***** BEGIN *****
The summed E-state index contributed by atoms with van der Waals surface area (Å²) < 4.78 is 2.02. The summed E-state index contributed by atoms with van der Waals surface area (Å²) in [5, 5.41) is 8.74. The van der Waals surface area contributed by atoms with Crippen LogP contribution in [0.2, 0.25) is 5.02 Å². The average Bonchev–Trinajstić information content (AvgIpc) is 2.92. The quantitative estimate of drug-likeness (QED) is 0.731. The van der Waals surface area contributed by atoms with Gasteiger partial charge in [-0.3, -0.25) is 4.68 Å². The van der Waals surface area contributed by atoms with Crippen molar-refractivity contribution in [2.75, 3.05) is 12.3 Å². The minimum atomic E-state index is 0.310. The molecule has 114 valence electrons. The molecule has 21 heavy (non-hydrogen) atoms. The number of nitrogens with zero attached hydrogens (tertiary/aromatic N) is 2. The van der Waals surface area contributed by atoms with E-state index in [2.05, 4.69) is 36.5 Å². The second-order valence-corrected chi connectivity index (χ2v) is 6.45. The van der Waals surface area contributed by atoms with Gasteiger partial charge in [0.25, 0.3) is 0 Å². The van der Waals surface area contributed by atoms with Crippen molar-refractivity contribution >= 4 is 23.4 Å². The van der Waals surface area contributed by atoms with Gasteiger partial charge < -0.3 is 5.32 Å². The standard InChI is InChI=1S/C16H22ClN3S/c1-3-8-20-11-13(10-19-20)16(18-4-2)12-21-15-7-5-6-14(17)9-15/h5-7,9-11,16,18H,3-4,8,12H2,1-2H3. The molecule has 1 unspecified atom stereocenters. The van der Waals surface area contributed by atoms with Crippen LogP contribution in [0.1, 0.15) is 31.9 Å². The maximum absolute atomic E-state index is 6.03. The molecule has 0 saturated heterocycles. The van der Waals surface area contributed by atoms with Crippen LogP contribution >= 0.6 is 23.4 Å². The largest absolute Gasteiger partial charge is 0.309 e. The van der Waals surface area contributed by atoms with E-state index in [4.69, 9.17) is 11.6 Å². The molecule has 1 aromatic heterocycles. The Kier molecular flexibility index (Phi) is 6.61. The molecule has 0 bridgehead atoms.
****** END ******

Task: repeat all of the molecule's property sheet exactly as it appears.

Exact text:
The summed E-state index contributed by atoms with van der Waals surface area (Å²) < 4.78 is 2.02. The summed E-state index contributed by atoms with van der Waals surface area (Å²) in [5, 5.41) is 8.74. The van der Waals surface area contributed by atoms with Crippen LogP contribution in [0.2, 0.25) is 5.02 Å². The average Bonchev–Trinajstić information content (AvgIpc) is 2.92. The quantitative estimate of drug-likeness (QED) is 0.731. The van der Waals surface area contributed by atoms with Gasteiger partial charge in [-0.3, -0.25) is 4.68 Å². The van der Waals surface area contributed by atoms with Crippen molar-refractivity contribution in [2.75, 3.05) is 12.3 Å². The minimum atomic E-state index is 0.310. The molecule has 114 valence electrons. The molecule has 21 heavy (non-hydrogen) atoms. The number of nitrogens with zero attached hydrogens (tertiary/aromatic N) is 2. The van der Waals surface area contributed by atoms with E-state index in [2.05, 4.69) is 36.5 Å². The second-order valence-corrected chi connectivity index (χ2v) is 6.45. The van der Waals surface area contributed by atoms with Gasteiger partial charge in [0.25, 0.3) is 0 Å². The van der Waals surface area contributed by atoms with Crippen molar-refractivity contribution >= 4 is 23.4 Å². The van der Waals surface area contributed by atoms with Gasteiger partial charge < -0.3 is 5.32 Å². The standard InChI is InChI=1S/C16H22ClN3S/c1-3-8-20-11-13(10-19-20)16(18-4-2)12-21-15-7-5-6-14(17)9-15/h5-7,9-11,16,18H,3-4,8,12H2,1-2H3. The molecule has 1 unspecified atom stereocenters. The van der Waals surface area contributed by atoms with Crippen LogP contribution in [0.1, 0.15) is 31.9 Å². The maximum absolute atomic E-state index is 6.03. The molecule has 0 saturated heterocycles. The van der Waals surface area contributed by atoms with Crippen LogP contribution >= 0.6 is 23.4 Å². The largest absolute Gasteiger partial charge is 0.309 e. The van der Waals surface area contributed by atoms with E-state index in [4.69, 9.17) is 11.6 Å². The molecule has 1 aromatic heterocycles. The Kier molecular flexibility index (Phi) is 6.61. The molecule has 0 bridgehead atoms.